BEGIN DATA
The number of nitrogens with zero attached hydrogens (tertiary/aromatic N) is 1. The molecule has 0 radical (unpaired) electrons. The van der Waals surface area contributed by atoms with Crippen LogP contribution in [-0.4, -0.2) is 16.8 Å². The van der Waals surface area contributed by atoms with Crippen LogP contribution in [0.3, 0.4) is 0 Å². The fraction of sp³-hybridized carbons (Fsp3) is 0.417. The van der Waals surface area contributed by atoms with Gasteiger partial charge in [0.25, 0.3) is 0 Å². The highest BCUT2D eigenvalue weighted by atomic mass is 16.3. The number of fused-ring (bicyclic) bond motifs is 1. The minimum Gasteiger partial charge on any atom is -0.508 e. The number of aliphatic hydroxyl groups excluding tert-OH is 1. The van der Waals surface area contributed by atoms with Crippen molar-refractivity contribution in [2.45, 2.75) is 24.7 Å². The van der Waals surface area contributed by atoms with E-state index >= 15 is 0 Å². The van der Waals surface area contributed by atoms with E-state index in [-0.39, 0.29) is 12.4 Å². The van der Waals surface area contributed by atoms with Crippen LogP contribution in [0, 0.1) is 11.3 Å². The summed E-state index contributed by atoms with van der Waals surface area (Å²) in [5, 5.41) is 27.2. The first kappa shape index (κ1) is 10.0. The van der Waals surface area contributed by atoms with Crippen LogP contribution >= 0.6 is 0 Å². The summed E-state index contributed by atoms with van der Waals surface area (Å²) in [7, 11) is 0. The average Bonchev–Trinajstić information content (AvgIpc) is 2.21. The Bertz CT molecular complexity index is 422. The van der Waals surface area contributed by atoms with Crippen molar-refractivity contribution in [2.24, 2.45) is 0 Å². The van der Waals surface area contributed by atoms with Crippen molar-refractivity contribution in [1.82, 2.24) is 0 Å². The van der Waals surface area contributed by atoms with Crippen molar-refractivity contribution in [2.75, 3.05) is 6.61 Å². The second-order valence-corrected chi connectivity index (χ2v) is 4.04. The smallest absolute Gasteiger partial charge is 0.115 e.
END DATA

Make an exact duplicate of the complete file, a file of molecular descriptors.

The number of nitrogens with zero attached hydrogens (tertiary/aromatic N) is 1. The molecule has 0 radical (unpaired) electrons. The van der Waals surface area contributed by atoms with Crippen LogP contribution in [-0.4, -0.2) is 16.8 Å². The van der Waals surface area contributed by atoms with Crippen LogP contribution in [0.3, 0.4) is 0 Å². The fraction of sp³-hybridized carbons (Fsp3) is 0.417. The van der Waals surface area contributed by atoms with Gasteiger partial charge in [0.25, 0.3) is 0 Å². The highest BCUT2D eigenvalue weighted by atomic mass is 16.3. The number of fused-ring (bicyclic) bond motifs is 1. The minimum Gasteiger partial charge on any atom is -0.508 e. The number of aliphatic hydroxyl groups excluding tert-OH is 1. The van der Waals surface area contributed by atoms with Crippen molar-refractivity contribution in [2.45, 2.75) is 24.7 Å². The van der Waals surface area contributed by atoms with E-state index >= 15 is 0 Å². The van der Waals surface area contributed by atoms with E-state index in [-0.39, 0.29) is 12.4 Å². The van der Waals surface area contributed by atoms with Crippen LogP contribution in [0, 0.1) is 11.3 Å². The summed E-state index contributed by atoms with van der Waals surface area (Å²) in [5, 5.41) is 27.2. The first kappa shape index (κ1) is 10.0. The van der Waals surface area contributed by atoms with Crippen LogP contribution >= 0.6 is 0 Å². The summed E-state index contributed by atoms with van der Waals surface area (Å²) in [7, 11) is 0. The average Bonchev–Trinajstić information content (AvgIpc) is 2.21. The Bertz CT molecular complexity index is 422. The van der Waals surface area contributed by atoms with Crippen molar-refractivity contribution in [2.24, 2.45) is 0 Å². The van der Waals surface area contributed by atoms with Crippen molar-refractivity contribution in [1.82, 2.24) is 0 Å². The van der Waals surface area contributed by atoms with Crippen molar-refractivity contribution in [2.75, 3.05) is 6.61 Å². The second-order valence-corrected chi connectivity index (χ2v) is 4.04. The smallest absolute Gasteiger partial charge is 0.115 e.